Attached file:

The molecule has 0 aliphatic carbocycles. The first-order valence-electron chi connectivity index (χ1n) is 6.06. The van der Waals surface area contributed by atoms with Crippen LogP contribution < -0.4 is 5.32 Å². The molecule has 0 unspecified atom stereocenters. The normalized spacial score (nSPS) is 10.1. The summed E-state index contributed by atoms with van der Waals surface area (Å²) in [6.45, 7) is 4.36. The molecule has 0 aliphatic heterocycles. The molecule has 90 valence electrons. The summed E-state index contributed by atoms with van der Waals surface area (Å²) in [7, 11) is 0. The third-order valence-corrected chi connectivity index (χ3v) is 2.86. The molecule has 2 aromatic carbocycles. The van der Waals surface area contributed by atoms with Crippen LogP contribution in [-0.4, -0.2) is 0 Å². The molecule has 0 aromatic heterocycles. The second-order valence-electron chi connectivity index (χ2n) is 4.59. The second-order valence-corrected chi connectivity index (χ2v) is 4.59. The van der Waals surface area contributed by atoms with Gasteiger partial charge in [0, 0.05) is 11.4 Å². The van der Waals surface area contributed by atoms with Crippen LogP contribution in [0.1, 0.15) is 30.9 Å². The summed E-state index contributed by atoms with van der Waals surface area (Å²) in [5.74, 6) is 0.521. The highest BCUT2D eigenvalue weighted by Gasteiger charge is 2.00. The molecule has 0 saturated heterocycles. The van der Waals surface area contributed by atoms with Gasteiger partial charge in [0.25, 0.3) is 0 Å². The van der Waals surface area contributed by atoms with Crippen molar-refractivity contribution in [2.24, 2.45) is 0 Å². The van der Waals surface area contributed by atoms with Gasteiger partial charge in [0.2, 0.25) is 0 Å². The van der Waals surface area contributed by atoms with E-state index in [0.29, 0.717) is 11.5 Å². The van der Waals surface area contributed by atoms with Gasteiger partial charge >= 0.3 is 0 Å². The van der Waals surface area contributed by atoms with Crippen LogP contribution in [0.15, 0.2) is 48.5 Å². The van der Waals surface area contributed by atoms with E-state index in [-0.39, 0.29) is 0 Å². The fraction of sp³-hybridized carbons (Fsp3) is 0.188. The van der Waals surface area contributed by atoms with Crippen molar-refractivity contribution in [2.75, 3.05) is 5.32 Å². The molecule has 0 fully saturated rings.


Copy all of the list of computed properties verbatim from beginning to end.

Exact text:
The molecule has 0 aliphatic carbocycles. The first-order valence-electron chi connectivity index (χ1n) is 6.06. The van der Waals surface area contributed by atoms with Crippen LogP contribution < -0.4 is 5.32 Å². The molecule has 0 unspecified atom stereocenters. The normalized spacial score (nSPS) is 10.1. The summed E-state index contributed by atoms with van der Waals surface area (Å²) in [6.45, 7) is 4.36. The molecule has 0 aliphatic heterocycles. The molecule has 90 valence electrons. The summed E-state index contributed by atoms with van der Waals surface area (Å²) in [7, 11) is 0. The third-order valence-corrected chi connectivity index (χ3v) is 2.86. The molecule has 2 aromatic carbocycles. The van der Waals surface area contributed by atoms with Crippen LogP contribution in [-0.4, -0.2) is 0 Å². The molecule has 0 aromatic heterocycles. The second-order valence-electron chi connectivity index (χ2n) is 4.59. The second-order valence-corrected chi connectivity index (χ2v) is 4.59. The van der Waals surface area contributed by atoms with Gasteiger partial charge in [0, 0.05) is 11.4 Å². The van der Waals surface area contributed by atoms with Crippen LogP contribution in [0.1, 0.15) is 30.9 Å². The summed E-state index contributed by atoms with van der Waals surface area (Å²) in [5.74, 6) is 0.521. The highest BCUT2D eigenvalue weighted by Gasteiger charge is 2.00. The molecule has 0 saturated heterocycles. The van der Waals surface area contributed by atoms with Gasteiger partial charge in [0.25, 0.3) is 0 Å². The van der Waals surface area contributed by atoms with Crippen molar-refractivity contribution in [2.24, 2.45) is 0 Å². The van der Waals surface area contributed by atoms with Gasteiger partial charge in [0.2, 0.25) is 0 Å². The van der Waals surface area contributed by atoms with E-state index in [0.29, 0.717) is 11.5 Å². The van der Waals surface area contributed by atoms with Gasteiger partial charge >= 0.3 is 0 Å². The van der Waals surface area contributed by atoms with Crippen LogP contribution in [0.15, 0.2) is 48.5 Å². The van der Waals surface area contributed by atoms with E-state index in [-0.39, 0.29) is 0 Å². The fraction of sp³-hybridized carbons (Fsp3) is 0.188. The van der Waals surface area contributed by atoms with Crippen molar-refractivity contribution in [2.75, 3.05) is 5.32 Å². The molecule has 0 fully saturated rings.